34 years. That’s how long Bad Religion has been a functioning entity! Occupying a genre not known for cultivating longevity in its participants, they’ve endured line-up changes, fluctuations in popularity and label changes and are (deservedly) absolute icons of punk rock.
However to use sporting parlance, you’re only as good as your last game… so how does True North come across in the current unpredictable musical landscape?
Although the band’s origins are firmly rooted in hardcore punk, they’ve consistently worked a lot of melodic content into their sound, particularly with harmonized vocals and guitar solos, which set them apart from many of their more aggressive sounding contemporaries.
Adorned with a stark grey cover depicting a finger pointing at a half suited/half naked human form, I was expecting this album to be dark, unfriendly and daunting. My assumptions were partly correct; there is plenty of social/political/religious commentary, references to Orwellian dystopias and there are song titles such as “Land of Endless Greed”, “Hello Cruel World” and “Fuck You”, but despite the seriousness of much of the lyrical content, the album somehow sounds upbeat and accessible! Of course being punk, the 16 songs on offer are fast and short, but the band sure cram a lot of great hooks into them.
They have outdone themselves with the vocal harmonies on True North. At times they reach almost Beach Boys-like proportions…ok well maybe not quite that brilliant, but nonetheless they’re very impressive, they give a seemingly grey album bursts of colour and they are surely the best the band has ever produced. Greg Graffin’s lead vocals, (while not exactly virtuosic) are given weight and drive by the poignant and focused lyrics.
Having three of the original members present since the early 2000’s has given the band cohesion and inertia that has doubtless contributed to the quality of this very impressive effort.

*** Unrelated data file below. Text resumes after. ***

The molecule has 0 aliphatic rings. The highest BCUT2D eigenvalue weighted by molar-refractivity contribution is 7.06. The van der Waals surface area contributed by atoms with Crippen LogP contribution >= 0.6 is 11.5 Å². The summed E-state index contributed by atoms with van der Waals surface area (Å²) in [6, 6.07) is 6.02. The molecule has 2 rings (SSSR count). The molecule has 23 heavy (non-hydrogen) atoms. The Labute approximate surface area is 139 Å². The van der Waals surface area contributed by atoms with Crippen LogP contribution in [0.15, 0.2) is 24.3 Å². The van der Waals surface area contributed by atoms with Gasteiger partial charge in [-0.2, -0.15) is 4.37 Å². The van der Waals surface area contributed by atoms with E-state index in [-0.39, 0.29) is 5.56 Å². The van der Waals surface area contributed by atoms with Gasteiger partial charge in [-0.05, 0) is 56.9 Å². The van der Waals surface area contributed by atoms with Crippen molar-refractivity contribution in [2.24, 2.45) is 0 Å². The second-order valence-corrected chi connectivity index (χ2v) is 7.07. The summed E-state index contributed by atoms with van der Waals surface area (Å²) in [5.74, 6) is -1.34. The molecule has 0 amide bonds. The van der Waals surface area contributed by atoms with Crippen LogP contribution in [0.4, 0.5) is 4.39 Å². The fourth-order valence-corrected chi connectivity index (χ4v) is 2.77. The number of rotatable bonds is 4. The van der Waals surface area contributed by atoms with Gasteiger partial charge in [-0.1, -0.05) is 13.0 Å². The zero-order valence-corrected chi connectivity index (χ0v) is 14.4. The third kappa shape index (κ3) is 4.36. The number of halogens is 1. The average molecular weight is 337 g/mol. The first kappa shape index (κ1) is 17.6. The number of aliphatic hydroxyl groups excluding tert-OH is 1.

The instrumental performances are excellent, particularly the drumming of Brooks Wackerman (formerly of Infectious Grooves and Vandals). He plays with speed and precision, and while the drums are a little low in the mix, his performance is the standout. Not to take anything away from the other members. The guitar work of Brett Gurewitz and Greg Hetson is perfectly suited to the style. There are many great riffs and some reasonable solos….in fact, much like a punk incarnation of Pete Townshend (high praise indeed coming from this reviewer!) they, at times, blend lead and rhythm playing into an integrated slab of fretwork that really fleshes out the album. This, combined with the excellent drumming and great vocal harmonies, gives it an appeal much wider than that of “mere” punk.
There are some terrifically catchy and memorable tracks on True North. “Fuck You” is classic Bad Religion. Impassioned vocals, great chord progressions and melodic, harmonized “whoa-ohs” give it quite an anthemic quality. “Dharma and the Bomb” is harcore punk meets Hard Day’s Night-era Beatles(!) with its angular guitar lines and inventive harmonic sensibility, and “Vanity” is a 60 second blast of vitriol, but again, the angst is offset by the great harmonies (see a trend developing here?). “Popular Consensus” is possibly the most melodic (yet still pacy) song on offer, with an unforgettably tuneful vocal line “Maybe it’s all you need to help you through the night. Maybe you’ve seen the light. But you know the popular consensus doesn’t make it right…”
All the tracks on True North are great and it was difficult to pick favourites, but possibly the greatest song is the album’s closer “Changing Tide”. A final track of epic proportions, the harmonies soar, the guitar lines are powerful and reverberant and the lead vocals are impassioned and delivered with sincerity. A great way to end the album and whet our appetites for their next effort.
There is nothing about this album I didn’t like. It’s easily among the best work Bad Religion has ever released. It’s honest, articulate, rocking, energetic and multi-faceted. Kudos to the band for surviving for so long and continuing to release works of this quality!
“Brothers, say goodbye
Sisters, don’t you cry
All embrace the times
Wade into the changing tide…”